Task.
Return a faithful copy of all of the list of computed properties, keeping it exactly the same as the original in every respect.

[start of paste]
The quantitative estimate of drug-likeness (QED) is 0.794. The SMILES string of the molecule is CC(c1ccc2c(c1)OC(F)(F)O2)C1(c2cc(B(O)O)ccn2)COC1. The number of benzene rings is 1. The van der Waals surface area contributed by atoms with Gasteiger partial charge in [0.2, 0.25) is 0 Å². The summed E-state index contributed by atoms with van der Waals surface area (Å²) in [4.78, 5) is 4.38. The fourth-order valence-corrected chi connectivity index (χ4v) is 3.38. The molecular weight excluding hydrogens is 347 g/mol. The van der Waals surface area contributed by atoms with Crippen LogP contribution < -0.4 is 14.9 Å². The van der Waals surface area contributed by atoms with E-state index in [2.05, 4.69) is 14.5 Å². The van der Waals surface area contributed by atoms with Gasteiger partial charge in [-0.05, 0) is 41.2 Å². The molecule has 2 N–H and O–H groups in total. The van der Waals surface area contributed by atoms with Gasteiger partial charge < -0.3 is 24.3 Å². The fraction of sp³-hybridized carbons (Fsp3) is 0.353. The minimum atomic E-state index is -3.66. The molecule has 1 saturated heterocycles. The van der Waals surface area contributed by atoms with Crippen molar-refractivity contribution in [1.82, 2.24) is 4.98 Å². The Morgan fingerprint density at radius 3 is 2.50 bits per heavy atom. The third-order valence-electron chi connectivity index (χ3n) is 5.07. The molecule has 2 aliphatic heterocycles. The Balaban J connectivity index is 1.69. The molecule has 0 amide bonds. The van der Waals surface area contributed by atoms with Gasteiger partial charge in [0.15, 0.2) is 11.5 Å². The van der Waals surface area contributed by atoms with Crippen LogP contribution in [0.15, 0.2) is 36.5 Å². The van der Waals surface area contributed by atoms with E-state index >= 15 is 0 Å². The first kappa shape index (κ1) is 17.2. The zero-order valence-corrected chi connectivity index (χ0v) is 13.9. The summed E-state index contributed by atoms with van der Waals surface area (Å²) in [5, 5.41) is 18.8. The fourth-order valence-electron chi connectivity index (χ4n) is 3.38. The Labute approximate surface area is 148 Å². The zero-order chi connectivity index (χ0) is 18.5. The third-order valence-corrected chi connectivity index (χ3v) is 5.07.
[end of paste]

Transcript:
The quantitative estimate of drug-likeness (QED) is 0.794. The SMILES string of the molecule is CC(c1ccc2c(c1)OC(F)(F)O2)C1(c2cc(B(O)O)ccn2)COC1. The number of benzene rings is 1. The van der Waals surface area contributed by atoms with Gasteiger partial charge in [0.2, 0.25) is 0 Å². The summed E-state index contributed by atoms with van der Waals surface area (Å²) in [4.78, 5) is 4.38. The fourth-order valence-corrected chi connectivity index (χ4v) is 3.38. The molecular weight excluding hydrogens is 347 g/mol. The van der Waals surface area contributed by atoms with Crippen LogP contribution < -0.4 is 14.9 Å². The van der Waals surface area contributed by atoms with E-state index in [2.05, 4.69) is 14.5 Å². The van der Waals surface area contributed by atoms with Gasteiger partial charge in [-0.05, 0) is 41.2 Å². The molecule has 2 N–H and O–H groups in total. The van der Waals surface area contributed by atoms with Gasteiger partial charge < -0.3 is 24.3 Å². The fraction of sp³-hybridized carbons (Fsp3) is 0.353. The minimum atomic E-state index is -3.66. The molecule has 1 saturated heterocycles. The van der Waals surface area contributed by atoms with Crippen molar-refractivity contribution in [1.82, 2.24) is 4.98 Å². The Morgan fingerprint density at radius 3 is 2.50 bits per heavy atom. The third-order valence-electron chi connectivity index (χ3n) is 5.07. The molecule has 2 aliphatic heterocycles. The Balaban J connectivity index is 1.69. The molecule has 0 amide bonds. The van der Waals surface area contributed by atoms with Gasteiger partial charge in [0.15, 0.2) is 11.5 Å². The van der Waals surface area contributed by atoms with Crippen LogP contribution in [0.15, 0.2) is 36.5 Å². The van der Waals surface area contributed by atoms with E-state index >= 15 is 0 Å². The first kappa shape index (κ1) is 17.2. The zero-order valence-corrected chi connectivity index (χ0v) is 13.9. The summed E-state index contributed by atoms with van der Waals surface area (Å²) in [5, 5.41) is 18.8. The fourth-order valence-electron chi connectivity index (χ4n) is 3.38. The Labute approximate surface area is 148 Å². The zero-order chi connectivity index (χ0) is 18.5. The third-order valence-corrected chi connectivity index (χ3v) is 5.07.